This week, I have the opportunity to share the efforts of my colleague, Lisa Rodman, the founder and principal of Rodman & Associates. For the past five years Lisa has conducted a survey of corporate giving in Central Texas. The results inform how businesses are supporting community needs, how trends in giving are moving, the measurement strategies that are being used and the many ways that employers and employees are engaging with area nonprofits. Central Texas businesses can use this report to see how well they fit in with the corporate philanthropic climate, and businesses moving to the area can use this report to see where they might join a generous community and continue to make our region better for all. This year more than 150 companies participated, and several new questions were added to the survey. Here are a few of the findings:

  • Corporate giving budgets continue to trend upward, with 43% increasing and 36.5% stable.

  • 60% of companies encourage and/or organize volunteer programs for their employees.

  • The key drivers for corporate giving are community altruism, goodwill and reinforcing workplace culture.

  • 45% of companies employed specific efforts to support to Central Texas flood victims last year.

  • When asked about possible negative impacts to their corporate giving, more than three fourths of respondents surveyed said there are no downsides to corporate philanthropy.

Corporate giving can take many forms, from cash gifts, to volunteering, to in kind donations and any combination of these. Understanding how these decisions are being made and executed can help all of us to do a better job of supporting community needs. I am proud to be a Rodman Associate and part of the effort to help Central Texas expand and improve its generosity.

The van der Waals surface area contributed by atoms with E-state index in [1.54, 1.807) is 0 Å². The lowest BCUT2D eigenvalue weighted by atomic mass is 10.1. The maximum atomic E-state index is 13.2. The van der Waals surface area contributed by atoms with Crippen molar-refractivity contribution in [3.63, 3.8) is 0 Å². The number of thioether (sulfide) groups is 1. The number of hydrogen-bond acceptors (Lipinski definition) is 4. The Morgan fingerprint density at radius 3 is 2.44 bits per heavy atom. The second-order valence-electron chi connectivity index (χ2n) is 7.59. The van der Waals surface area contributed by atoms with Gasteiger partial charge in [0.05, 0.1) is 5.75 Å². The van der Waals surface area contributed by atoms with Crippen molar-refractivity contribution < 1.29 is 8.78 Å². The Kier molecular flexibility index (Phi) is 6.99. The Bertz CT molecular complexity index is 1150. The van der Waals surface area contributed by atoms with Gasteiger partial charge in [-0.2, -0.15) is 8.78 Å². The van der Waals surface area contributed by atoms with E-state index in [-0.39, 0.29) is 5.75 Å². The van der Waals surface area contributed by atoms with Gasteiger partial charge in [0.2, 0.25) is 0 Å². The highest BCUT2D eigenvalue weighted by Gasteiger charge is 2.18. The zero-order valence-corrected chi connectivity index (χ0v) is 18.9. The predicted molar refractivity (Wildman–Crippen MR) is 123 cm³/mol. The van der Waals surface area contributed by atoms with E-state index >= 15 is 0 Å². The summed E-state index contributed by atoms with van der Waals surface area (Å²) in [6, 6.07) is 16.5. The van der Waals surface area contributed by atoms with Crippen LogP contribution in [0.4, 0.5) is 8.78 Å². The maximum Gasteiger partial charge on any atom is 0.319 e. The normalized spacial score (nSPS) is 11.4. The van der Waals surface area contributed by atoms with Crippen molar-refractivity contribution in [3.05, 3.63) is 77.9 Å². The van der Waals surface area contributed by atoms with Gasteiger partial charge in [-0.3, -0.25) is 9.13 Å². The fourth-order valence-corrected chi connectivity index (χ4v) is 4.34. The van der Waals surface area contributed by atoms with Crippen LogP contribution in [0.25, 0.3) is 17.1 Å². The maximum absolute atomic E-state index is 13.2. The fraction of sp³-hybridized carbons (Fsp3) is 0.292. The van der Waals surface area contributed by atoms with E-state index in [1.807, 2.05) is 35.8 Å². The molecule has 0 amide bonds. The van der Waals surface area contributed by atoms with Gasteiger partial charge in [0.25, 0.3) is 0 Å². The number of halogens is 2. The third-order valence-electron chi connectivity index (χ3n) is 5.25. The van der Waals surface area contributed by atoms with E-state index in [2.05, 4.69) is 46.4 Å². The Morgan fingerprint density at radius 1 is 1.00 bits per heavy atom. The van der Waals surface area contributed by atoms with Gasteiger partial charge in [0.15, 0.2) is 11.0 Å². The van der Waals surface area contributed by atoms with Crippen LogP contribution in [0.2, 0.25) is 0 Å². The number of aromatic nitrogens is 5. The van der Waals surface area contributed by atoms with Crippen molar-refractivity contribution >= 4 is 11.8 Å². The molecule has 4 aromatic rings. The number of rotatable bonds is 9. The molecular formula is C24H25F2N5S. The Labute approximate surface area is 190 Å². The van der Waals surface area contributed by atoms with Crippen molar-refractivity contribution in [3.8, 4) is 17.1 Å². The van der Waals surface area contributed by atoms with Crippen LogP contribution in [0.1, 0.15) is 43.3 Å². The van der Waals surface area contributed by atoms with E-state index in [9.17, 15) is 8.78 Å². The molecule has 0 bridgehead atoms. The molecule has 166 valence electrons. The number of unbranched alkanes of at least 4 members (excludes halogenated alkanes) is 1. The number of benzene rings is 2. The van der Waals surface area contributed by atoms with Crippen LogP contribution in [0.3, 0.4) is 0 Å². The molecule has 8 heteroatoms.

Please join in the effort, we’re trending upward! 

Ever Met a Hero on a Cane?

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Are heroes ever old? Not that I recall. I know lots of old guys that were heroes, in a war for example, but not so many that are heroes. Mr. Tindale in CeeGee’s Gift is definitely a hero, and I did some searching for a few more. Please feel free to add your own names to this spare list.

Steven Hawking began an historic career early in life and, in spite of living with progressive ALS, remained a hero and an intellectual star in physics and cosmology until the end of his life at 76. And there was Oskar Schindler, who employed enslaved Jews during the Nazi reign, then years later fought to free them, pay them fairly and find them safe passage. And from my childhood reading, there was the solitary Santiago in Hemingway’s Old Man and the Sea, who spends days on his boat fighting to bring a marlin safely to shore, while bravely warding off attacks from sharks on his passage. 

But Mr. Tindale in CeeGee’s Gift is a special hero. I know this because of reader comments. When I wrote the book, I saw Celia Gene Williamson, with her magical gift of foretelling the future, as the primary character with Mr. Tindale cast in the secondary role as her friend and mentor. Readers seem to think differently.

 “I think your audience is grandparents.” –Mike

“Come speak at the senior living facilities. They never get to read a book where the hero is their age.” –Amy

“I weally, weally wuff Mr. Tindale.” –Emma, six-years-old

Mr. Tindale can be called a hero for providing wise counsel to a troubled young girl as she finds her way, but that is not all he does. Knowing his time is short, the old man takes charge of his affairs, makes each day meaningful, pays attention to the needs he sees around him and leaves a legacy that transforms his small town of Southport. 

He ends his life so revered by his community that they run out of space at his funeral. I’d call that a hero.

Milk Shake Memories